FIELD OF THE INVENTION
- BACKGROUND OF THE INVENTION
The invention relates generally to cryptography. More particularly, the invention relates to integrated data transceivers and sensors adapted to generate identical symmetrical cryptographic keys for communications between devices.
To improve safety and security, communications between devices can be cryptographically encoded. Cryptographic encoding can serve multiple purposes. For example, encryption can protect the message from eavesdropping and maintain the integrity of the content of the message. Encryption can also assist in verification of the identity of a party involved in the transmission or receipt of a message.
The safety and security of communications themselves can additionally be improved by safe and secure use and control of the devices used to transmit and receive the communications. This can be of particular importance when communications are exchanged wirelessly between devices. One device-level procedure is symmetrical coding, in which a transferable common key is used for both coding and decoding of messages. In symmetrical coding, however, all communication participants need the same key in order to encode and decode, requiring transfer of the symmetrical key to other devices. There exist safe but calculation-intense methods for these transfers, such as Diffie-Hellman. These methods are therefore not practical if the devices are not able to carry out the necessary calculations because of insufficient arithmetic capability or energy consumption limitations. These concerns can be relevant, for example, to small, portable electronic devices.
Other procedures used in which a first public key is available, such as on a network, and a second private or secret key is stored locally on a participating device. No exchange of keys is required in such a configuration. The coding and decoding of communications according to such procedures, however, is calculation-intense and again impractical or impossible to use in devices with limited calculation capability or energy consumption concerns. Further, communications can only be exchanged between two devices having the necessary and corresponding keys. Only with additional configurations can coded communications among several devices be exchanged.
- SUMMARY OF THE INVENTION
Another procedure for the exchange of symmetrical keys involves generating identical cryptographic keys by disparate but similarly situated devices from a common physical characteristic, and different keys from differently situated devices. An assumption in such a procedure is that the devices that will exchange encoded communications are exposed to the same physical characteristic, thereby enabling each to independently and accurately generate an identical key to be used in the encoding and decoding of messages. The identification of the common physical characteristic and the subsequent generation of the identical symmetrical keys are carried out external to the device transmission unit, with the measurement or other determination of the physical characteristic carried out by one or more external sensors or transducers and the subsequent cryptographic key generation by a microcontroller. The microcontroller can then encode the message or information to be transmitted using the generated key and pass the encoded information to the transmission unit. With this procedure external components, with respect to the transmission unit, are used to measure the physical characteristic, adding to the cost, size, and general complexity of the device.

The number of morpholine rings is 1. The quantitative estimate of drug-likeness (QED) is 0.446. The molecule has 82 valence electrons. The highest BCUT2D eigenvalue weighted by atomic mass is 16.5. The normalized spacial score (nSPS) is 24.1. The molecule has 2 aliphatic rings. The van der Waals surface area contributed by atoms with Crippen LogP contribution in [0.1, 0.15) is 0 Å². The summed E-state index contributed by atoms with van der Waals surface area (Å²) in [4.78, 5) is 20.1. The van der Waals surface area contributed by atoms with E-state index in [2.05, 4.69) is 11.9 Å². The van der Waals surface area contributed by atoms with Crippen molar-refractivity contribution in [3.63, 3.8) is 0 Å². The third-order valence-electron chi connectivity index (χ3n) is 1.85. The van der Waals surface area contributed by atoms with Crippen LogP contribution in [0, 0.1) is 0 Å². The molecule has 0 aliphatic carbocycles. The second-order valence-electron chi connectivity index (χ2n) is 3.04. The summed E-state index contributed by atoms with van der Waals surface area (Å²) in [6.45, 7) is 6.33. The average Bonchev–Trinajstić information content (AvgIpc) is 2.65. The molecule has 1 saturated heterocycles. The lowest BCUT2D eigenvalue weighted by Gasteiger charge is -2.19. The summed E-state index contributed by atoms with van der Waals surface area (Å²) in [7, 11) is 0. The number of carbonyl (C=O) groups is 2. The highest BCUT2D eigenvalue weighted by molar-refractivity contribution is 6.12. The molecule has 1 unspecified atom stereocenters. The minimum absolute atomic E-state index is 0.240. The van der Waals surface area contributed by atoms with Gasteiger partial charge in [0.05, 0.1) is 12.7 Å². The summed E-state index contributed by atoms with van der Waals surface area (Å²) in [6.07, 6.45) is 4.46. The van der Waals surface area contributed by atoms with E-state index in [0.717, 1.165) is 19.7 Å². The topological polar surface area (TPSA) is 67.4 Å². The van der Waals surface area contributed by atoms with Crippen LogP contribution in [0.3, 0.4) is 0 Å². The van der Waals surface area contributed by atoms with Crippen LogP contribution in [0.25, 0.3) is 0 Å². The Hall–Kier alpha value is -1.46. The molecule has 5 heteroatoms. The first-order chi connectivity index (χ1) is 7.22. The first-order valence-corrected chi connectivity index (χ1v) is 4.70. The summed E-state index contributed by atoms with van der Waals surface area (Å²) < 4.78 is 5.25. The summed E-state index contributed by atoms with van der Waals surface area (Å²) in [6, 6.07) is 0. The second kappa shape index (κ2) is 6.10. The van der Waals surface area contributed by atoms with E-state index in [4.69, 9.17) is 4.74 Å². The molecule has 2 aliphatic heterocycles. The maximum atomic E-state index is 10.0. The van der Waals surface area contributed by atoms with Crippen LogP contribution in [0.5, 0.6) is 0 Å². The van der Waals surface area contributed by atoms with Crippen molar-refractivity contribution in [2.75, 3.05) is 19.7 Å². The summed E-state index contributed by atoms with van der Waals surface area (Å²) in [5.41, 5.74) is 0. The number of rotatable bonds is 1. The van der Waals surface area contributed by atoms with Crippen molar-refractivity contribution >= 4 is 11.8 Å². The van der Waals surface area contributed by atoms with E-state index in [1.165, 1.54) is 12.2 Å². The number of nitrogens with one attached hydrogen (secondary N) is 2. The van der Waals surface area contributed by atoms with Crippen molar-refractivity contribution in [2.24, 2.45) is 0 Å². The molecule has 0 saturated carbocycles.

Embodiments of the invention are directed to systems, circuits, and methods for exchanging encrypted data communications. A system can comprise a first device and a second device. The first device can comprise a first sensor adapted to create a first data profile based at least in part on a sensed condition, and a first transceiver integrated with the first sensor and adapted to generate a first cryptographic key from the first data profile. The second device can comprise a second sensor adapted to create a second data profile based at least in part on the sensed condition, the second data profile being substantially similar to the first data profile, and a second transceiver integrated with the second sensor and adapted to generate a second cryptographic key from the second data profile, the first and second cryptographic keys comprising a set of identical cryptographic keys.
BRIEF DESCRIPTION OF THE DRAWINGS
The above summary of the invention is not intended to describe each illustrated embodiment or every implementation of the present invention. The figures and the detailed description that follow more particularly exemplify these embodiments.
The invention may be more completely understood from the following detailed description of various embodiments in connection with the accompanying drawings, in which:
FIG. 1 is a block diagram of a device according to an embodiment of the invention.
FIG. 2 is a block diagram of a plurality of devices according to an embodiment of the invention.
FIG. 3 is a block diagram of processing phases according to an embodiment of the invention.
FIG. 4 is another block diagram of processing phases according to an embodiment of the invention.
FIG. 5 depicts acceleration data point samples according to an embodiment of the invention.
FIG. 6 depicts groups and symbols according to an embodiment of the invention.
FIG. 7 is a flowchart according to an embodiment of the invention.
- DETAILED DESCRIPTION OF THE INVENTION